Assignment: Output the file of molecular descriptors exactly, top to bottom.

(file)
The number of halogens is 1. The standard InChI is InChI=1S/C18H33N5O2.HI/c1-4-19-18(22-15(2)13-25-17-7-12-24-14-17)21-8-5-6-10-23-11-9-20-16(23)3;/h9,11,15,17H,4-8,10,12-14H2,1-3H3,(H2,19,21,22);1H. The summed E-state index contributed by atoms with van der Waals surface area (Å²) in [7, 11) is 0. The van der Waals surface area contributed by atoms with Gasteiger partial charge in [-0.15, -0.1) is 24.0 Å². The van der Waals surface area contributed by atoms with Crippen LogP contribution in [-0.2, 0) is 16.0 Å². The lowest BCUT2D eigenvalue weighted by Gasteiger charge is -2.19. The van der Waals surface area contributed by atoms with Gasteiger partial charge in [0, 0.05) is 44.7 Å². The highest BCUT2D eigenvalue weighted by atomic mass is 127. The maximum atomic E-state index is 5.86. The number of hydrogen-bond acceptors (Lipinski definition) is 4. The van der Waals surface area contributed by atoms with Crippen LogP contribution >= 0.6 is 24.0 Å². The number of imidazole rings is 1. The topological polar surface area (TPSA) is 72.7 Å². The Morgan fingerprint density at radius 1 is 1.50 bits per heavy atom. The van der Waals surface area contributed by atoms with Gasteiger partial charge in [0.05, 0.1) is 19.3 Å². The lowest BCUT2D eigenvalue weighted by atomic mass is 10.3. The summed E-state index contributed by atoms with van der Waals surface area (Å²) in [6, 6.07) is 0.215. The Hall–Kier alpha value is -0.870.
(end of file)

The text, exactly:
The number of halogens is 1. The standard InChI is InChI=1S/C18H33N5O2.HI/c1-4-19-18(22-15(2)13-25-17-7-12-24-14-17)21-8-5-6-10-23-11-9-20-16(23)3;/h9,11,15,17H,4-8,10,12-14H2,1-3H3,(H2,19,21,22);1H. The summed E-state index contributed by atoms with van der Waals surface area (Å²) in [7, 11) is 0. The van der Waals surface area contributed by atoms with Gasteiger partial charge in [-0.15, -0.1) is 24.0 Å². The van der Waals surface area contributed by atoms with Crippen LogP contribution in [-0.2, 0) is 16.0 Å². The lowest BCUT2D eigenvalue weighted by Gasteiger charge is -2.19. The van der Waals surface area contributed by atoms with Gasteiger partial charge in [0, 0.05) is 44.7 Å². The highest BCUT2D eigenvalue weighted by atomic mass is 127. The maximum atomic E-state index is 5.86. The number of hydrogen-bond acceptors (Lipinski definition) is 4. The van der Waals surface area contributed by atoms with Crippen LogP contribution >= 0.6 is 24.0 Å². The number of imidazole rings is 1. The topological polar surface area (TPSA) is 72.7 Å². The Morgan fingerprint density at radius 1 is 1.50 bits per heavy atom. The van der Waals surface area contributed by atoms with Gasteiger partial charge in [0.05, 0.1) is 19.3 Å². The lowest BCUT2D eigenvalue weighted by atomic mass is 10.3. The summed E-state index contributed by atoms with van der Waals surface area (Å²) in [6, 6.07) is 0.215. The Hall–Kier alpha value is -0.870.